Transferring my blackwork design

If you’ve followed along with my previous posts (here and here), you’ll have seen that I did quite a bit of preparation work for my Royal School of Needlework blackwork module. Now I’m on the last step before starting to stitch, transferring my blackwork design onto the fabric.

In my crewelwork module, I painted the design onto the fabric. This is because when stitching I would cover all of the design lines, so you don’t see them on the finished piece. However since you don’t stitch outlines in this style of blackwork, my design lines need to be removable.

To achieve this, the RSN teaches the tissue paper transfer method.


After framing up my linen evenweave, I worked lines of running stitch to mark out the border of my design using regular machine sewing thread.

Then I carefully traced my design onto tissue paper. I’d gone ahead and done this using a regular pencil, but my tutor got me to do it again using a blue colouring pencil. The graphite from a regular pencil could transfer through and leave a mark on my linen. Which would obviously defeat the whole point of the removable outline method!

I’d drawn straight lines around the edge of my design to match up with my running stitches on the fabric. However, when I first tried to place the design I couldn’t get all three lines to match up.

On closer inspection with my tutor, we discovered that this was because the linen was not sitting totally square in the slate frame. To correct this, I just needed to adjust the tension in my lacing string. My tutor gave me a set square to use to help with this. Being a bit of a maths geek, I loved this level of accuracy!!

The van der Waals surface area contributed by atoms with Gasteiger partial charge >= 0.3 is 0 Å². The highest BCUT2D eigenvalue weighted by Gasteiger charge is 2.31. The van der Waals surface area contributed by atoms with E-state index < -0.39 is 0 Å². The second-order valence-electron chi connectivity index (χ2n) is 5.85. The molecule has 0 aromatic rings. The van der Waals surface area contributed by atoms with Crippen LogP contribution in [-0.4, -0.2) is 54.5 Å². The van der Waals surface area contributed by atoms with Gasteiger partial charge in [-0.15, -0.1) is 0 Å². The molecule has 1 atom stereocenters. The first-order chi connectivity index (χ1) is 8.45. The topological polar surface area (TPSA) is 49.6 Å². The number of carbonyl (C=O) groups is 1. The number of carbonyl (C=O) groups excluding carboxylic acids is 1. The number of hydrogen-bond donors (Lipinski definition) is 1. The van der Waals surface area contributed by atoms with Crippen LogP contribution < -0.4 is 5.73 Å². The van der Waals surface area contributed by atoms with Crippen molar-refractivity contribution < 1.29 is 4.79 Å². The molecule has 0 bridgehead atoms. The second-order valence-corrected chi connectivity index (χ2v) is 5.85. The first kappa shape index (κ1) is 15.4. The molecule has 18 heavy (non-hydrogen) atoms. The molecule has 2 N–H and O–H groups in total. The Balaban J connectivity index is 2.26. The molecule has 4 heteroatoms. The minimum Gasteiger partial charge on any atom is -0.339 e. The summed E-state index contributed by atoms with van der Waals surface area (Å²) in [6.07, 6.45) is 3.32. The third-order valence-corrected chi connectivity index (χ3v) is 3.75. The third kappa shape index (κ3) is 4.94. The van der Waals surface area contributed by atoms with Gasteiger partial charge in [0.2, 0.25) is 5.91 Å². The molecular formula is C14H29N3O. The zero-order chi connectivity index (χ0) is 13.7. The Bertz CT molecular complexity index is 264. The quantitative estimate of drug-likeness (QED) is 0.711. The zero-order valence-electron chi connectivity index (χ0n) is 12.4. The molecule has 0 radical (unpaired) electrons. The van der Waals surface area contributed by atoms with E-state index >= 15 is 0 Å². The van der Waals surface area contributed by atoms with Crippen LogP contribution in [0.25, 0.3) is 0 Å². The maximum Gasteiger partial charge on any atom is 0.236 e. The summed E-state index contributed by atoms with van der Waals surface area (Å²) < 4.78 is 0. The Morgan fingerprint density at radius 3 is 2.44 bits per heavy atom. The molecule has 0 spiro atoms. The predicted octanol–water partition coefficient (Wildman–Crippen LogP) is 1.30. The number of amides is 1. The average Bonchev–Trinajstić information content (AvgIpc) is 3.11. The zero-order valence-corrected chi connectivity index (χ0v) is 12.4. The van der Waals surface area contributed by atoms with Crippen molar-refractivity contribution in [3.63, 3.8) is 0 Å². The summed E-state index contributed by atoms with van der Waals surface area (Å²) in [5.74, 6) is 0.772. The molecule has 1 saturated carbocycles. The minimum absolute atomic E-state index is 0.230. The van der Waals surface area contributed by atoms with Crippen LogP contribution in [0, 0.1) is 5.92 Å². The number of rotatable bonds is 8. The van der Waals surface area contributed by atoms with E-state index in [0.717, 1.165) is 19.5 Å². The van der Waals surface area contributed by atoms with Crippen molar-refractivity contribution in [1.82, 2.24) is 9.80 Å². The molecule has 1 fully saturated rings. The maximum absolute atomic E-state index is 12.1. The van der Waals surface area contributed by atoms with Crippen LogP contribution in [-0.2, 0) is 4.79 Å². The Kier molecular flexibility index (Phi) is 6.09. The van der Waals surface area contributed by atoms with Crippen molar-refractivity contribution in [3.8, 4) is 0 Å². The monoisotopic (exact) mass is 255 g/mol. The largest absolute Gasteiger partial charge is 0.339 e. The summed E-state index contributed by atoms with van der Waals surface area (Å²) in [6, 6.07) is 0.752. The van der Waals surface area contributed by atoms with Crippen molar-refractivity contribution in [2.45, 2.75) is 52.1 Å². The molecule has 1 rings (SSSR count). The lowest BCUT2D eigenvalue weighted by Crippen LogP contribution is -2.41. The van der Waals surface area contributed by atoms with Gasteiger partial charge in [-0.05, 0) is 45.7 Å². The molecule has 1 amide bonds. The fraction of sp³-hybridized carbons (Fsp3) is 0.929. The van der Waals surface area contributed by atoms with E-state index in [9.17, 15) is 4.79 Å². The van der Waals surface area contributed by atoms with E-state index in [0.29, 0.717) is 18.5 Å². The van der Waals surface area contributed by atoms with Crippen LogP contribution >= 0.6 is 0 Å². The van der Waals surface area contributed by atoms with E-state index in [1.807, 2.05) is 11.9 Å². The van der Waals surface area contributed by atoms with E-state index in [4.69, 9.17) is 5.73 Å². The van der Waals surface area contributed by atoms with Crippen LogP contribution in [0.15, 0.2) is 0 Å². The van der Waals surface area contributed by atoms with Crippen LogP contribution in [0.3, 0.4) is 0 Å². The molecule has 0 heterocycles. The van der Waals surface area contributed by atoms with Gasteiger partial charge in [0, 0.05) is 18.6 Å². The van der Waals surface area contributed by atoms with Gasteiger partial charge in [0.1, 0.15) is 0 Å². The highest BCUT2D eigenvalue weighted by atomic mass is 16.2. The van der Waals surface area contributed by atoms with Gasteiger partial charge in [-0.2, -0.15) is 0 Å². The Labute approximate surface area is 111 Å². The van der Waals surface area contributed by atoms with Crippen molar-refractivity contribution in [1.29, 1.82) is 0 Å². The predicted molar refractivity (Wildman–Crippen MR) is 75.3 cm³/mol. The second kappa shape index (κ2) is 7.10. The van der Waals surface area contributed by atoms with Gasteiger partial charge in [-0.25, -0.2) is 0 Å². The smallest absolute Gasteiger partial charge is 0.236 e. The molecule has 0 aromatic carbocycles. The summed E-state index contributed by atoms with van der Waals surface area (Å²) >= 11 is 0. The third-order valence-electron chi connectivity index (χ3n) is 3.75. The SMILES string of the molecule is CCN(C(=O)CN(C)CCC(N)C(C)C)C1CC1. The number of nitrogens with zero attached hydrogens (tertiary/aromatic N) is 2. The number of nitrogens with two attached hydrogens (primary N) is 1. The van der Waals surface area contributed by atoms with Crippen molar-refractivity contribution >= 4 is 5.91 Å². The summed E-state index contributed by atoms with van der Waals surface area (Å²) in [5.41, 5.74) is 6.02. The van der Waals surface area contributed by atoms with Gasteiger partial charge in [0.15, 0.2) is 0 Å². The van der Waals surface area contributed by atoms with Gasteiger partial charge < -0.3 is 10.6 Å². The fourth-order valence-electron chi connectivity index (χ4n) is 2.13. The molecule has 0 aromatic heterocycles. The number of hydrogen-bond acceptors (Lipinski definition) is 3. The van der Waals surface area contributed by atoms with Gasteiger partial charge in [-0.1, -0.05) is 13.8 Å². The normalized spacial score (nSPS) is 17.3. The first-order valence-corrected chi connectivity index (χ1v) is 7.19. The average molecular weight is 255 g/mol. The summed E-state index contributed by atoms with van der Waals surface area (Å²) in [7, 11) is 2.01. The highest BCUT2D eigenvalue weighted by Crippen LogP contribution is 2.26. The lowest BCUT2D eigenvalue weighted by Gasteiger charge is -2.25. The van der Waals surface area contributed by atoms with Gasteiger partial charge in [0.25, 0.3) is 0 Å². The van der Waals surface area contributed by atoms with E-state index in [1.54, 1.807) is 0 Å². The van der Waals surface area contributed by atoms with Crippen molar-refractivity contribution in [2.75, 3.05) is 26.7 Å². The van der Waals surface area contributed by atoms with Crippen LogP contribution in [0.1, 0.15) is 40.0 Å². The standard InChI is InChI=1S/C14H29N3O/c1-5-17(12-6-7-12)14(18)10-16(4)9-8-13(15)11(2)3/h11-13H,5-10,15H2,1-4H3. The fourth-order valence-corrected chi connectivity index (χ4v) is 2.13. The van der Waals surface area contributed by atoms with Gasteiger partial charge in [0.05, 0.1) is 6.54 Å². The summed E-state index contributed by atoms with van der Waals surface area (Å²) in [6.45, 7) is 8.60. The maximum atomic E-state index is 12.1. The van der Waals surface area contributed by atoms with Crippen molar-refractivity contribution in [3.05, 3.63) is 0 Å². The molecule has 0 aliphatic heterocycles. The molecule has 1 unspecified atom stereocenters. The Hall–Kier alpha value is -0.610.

Using a set square to accurately frame up my linen evenweave

Transferring my blackwork design

Now that I could precisely line up my design with the running stitch guidelines, I secured the tissue paper in place. First using a few pins, then tacking it in place.

To transfer my design, I worked lines of small running stitches along all the design lines using regular sewing thread. As the important thing is to see the lines on the front, I used an uneven running stitch. Where the stitches on the back were very small.

It is worth keeping your running stitches small, as this allows you to more accurately transfer intricate details of your design. This does mean it takes a while to transfer the design, but I looked at it as a chance to do some meditative stitching.

My first instinct was to minimise starting and finishing of my outline thread by jumping across to a nearby section. However my tutor advised against this. Instead getting me to mark each line in isolation. This has certainly made my life easier when I came to unpick the design lines, so good advice indeed!

My blackwork design transferred to my linen using the tissue paper transfer method

When I’d stitched all of the design lines, the final stage was to carefully tear away the tissue paper. This is quite satisfying with the larger sections. On smaller sections, I used a tapestry needle to help pull away the tissue paper. Then I carefully checked over all the lines with tweezers in hand to remove any lingering pieces.

So, after 3 blog posts worth of preparation, I was now ready to start stitching my actual blackwork design! I’ll be back soon with some more posts about that…

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2 thoughts on “Transferring my blackwork design

  1. I love your blogposts. I have just discovered blackwork and am dying to get it right. I attended a short online course run by Domestika. It gave me a way to start and then I found the RSN website and then your blog. Thanks for all the detail. Am thinking of doing the online course on making the puffin by RSN. I live in India, outside the city of Bangalore.

    1. Thanks Brinda! I’m so happy you are enjoying the blogposts. I love blackwork so have much more planned around that! I really enjoyed the RSN online course and think the puffin design is gorgeous, I hope you enjoy the course as much as I did! I’d love to hear how you get on.

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